Successes and challenges
A number of factors help explain the effectiveness of these campaigns. Firstly, both DTA and LR achieved a very effective and informed engagement with policy. This has also been a strength of Generation Rent, one of the constituent groups of the London Renters Union. In critiquing current policy and developing alternatives, examples from other European countries were also important. For example, both DTA and LR were able to point to data from countries such as Denmark and Austria to show that tight regulation of rent increases is compatible with adequate supply of rental accommodation.
A second theme is effective engagement with the media. This is enormously facilitated by a firm understanding of policy detail, which makes possible credible arguments and proposals but also allows activists to combat anti-tenant perspectives. Media work was further facilitated by the fact that none of these countries have heretofore had organizations representing or advocating for tenants as a specific social group (at least not in recent decades). This created a vacuum that tenant organizations could fill.
Tenant organizations have furthermore developed a language to speak from a tenants’ perspective, reflecting the experiences of tenants but also articulating “tenants” as specific social actors and as a collective. Creating this sense of collectivity is a specific goal of tenant organizations to counter the individualizing nature of renting. The DTA, for example, set out from the beginning to develop a language through which to speak to and for tenants, based closely on their experiences rather than relying on a traditional left-wing discourse to produce a readymade critique of the rental sector. This is not just a case of “representing tenants” and communicating with them, but a case of speaking as tenants.
There are, however, a number of challenges in campaigning for renters’ rights. There is a danger of falling into a representational politics in which tenants become almost a “consumer group,” whose interests need to be factored into the policy process. This depoliticizes the fundamental antagonism between renters and landlords, and between a home as a right and as a speculative asset. It also potentially divides tenants in the private rental sector from those in social housing.
Furthermore, there are class divisions and other forms of stratification operating within the rental sector. This is typically ignored by media reports, which tend to focus on a “generation rent” consisting exclusively of “young professionals.” Minorities, migrants and female-headed households are very significantly over-represented within the rental sector, but may be underrepresented in tenant organizations. The London Renters Union has paid particular attention to this issue and organized extensive engagement designed to create an inclusive organization that is led by the different social groups that make up renters.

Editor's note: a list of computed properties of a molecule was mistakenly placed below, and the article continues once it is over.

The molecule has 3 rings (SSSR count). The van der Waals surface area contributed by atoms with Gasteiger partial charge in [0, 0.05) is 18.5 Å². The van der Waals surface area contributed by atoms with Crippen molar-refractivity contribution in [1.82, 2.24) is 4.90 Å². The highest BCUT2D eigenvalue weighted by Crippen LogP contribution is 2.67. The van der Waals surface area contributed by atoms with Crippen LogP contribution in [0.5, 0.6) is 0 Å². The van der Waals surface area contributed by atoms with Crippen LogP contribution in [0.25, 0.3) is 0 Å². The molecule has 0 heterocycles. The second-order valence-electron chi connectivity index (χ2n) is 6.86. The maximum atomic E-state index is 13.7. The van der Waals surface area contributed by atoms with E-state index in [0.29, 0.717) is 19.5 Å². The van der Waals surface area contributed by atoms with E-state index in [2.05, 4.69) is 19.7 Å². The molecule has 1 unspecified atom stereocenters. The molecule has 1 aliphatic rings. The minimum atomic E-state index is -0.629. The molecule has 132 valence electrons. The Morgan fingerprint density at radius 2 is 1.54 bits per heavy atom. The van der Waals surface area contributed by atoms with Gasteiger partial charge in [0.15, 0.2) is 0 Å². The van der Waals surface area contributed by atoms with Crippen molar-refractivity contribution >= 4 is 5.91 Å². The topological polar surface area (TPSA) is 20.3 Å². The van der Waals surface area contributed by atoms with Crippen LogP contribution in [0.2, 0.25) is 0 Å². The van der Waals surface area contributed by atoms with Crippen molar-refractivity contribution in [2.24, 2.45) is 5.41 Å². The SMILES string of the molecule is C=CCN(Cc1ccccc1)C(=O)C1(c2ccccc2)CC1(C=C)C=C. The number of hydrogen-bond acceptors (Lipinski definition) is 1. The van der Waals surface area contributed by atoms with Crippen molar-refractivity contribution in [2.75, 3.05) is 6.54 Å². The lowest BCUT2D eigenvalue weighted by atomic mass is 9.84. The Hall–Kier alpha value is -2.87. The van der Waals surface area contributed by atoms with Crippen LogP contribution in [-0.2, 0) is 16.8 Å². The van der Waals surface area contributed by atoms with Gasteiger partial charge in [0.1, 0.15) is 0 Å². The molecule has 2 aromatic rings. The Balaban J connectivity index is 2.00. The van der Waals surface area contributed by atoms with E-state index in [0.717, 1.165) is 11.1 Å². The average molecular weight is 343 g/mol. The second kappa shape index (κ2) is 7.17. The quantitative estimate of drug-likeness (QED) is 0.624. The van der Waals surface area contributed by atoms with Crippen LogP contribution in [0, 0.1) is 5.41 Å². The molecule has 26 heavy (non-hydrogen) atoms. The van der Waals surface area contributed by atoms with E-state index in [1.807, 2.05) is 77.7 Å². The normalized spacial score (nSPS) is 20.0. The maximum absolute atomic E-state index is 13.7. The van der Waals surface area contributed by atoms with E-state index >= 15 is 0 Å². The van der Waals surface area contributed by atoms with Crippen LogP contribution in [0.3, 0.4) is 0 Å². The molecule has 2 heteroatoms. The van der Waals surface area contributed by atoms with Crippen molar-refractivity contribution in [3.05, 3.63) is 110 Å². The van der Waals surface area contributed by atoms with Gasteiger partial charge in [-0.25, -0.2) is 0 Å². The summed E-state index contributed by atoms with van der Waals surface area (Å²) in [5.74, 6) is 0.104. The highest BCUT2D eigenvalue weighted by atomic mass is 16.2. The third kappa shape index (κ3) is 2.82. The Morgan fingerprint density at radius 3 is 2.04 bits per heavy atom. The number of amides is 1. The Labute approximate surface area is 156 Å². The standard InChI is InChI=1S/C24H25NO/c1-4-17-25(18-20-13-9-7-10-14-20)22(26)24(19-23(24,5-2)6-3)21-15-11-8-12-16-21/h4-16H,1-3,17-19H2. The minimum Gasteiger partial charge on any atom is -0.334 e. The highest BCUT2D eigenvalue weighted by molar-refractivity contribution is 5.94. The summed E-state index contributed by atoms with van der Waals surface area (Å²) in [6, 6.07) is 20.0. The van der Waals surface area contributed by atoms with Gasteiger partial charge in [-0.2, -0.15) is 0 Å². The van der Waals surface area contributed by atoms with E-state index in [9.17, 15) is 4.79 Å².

Unionizing and organizing tenants
Of the three organizations discussed here, two have established themselves as tenants unions, meaning they have a fee-paying membership structure. Tenants formally join the union, pay monthly due, are able to participate in decision-making, and are eligible for support such as legal advice.
The power of the union model is that it can combine and strengthen both casework and campaigning, the two principal forms of action which tenant organizations are already engaged in, and as such achieve the kind of mass-scale required to bring about structural change. In particular, a fee-paying membership creates independent revenue, which allows for hiring paid staff. LR and the LRU both view paid staff as a prerequisite for organizing effectively on a mass scale, and have either already hired staff or are in the process of doing so.
The DTA is more agnostic about the benefits of a somewhat professionalized structure. Indeed, all of the organizations are concerned about the political questions at stake in creating a well-structured union with paid staff, and this will no doubt be a challenge to be confronted — and hopefully overcome — as the organizations develop.
The DTA, LR and LRU are certainly not the only grassroots tenant organizations springing up across Europe. Acorn, the grassroots “community union,” is organizing around tenants’ rights in a number of English cities, and renters’ unions have recently been launched in both Barcelona and Madrid. The proliferation of these groups tells us something important about how the politics of housing is changing today. In the aftermath of the global financial crisis, the focus among many researchers and activists was on the issue of housing debt and the associated forms of social conflict and activism. Mortgage arrears and repossession have been important political issues in Ireland and the United States, but most significantly for the Plataforma de Afectados por la Hipoteca (PAH) in Spain.
However, new banking regulation and more stringent credit standards coupled with declining wages and job security make accessing mortgages increasingly difficult. Today, the principal drivers of housing inequality are not excessive debt levels but exclusion from access to credit and homeownership. As households find themselves increasingly relegated to the rental sector for life, and with social housing continuing its decline, the types of issues which dominated “the housing question” in the early twentieth century have returned to prominence: rent increases, evictions, overcrowding rack-renting, and so on.
Political and social conditions today are, however, markedly different. The tenant organizations of the past typically organized in locally concentrated, neighborhood-based working-class communities characterized by relatively high levels of homogeneity and well-formed social networks. Much like the situation faced in precarious workplaces, today’s tenant organizers confront a highly fragmented and individualized rental sector. The challenge, then, is not just to mobilize tenants but to create a shared sense of being a tenant in the first place, as well as the social relations, forms of discourse and shared culture of organizing and political practice required to sustain any successful movement.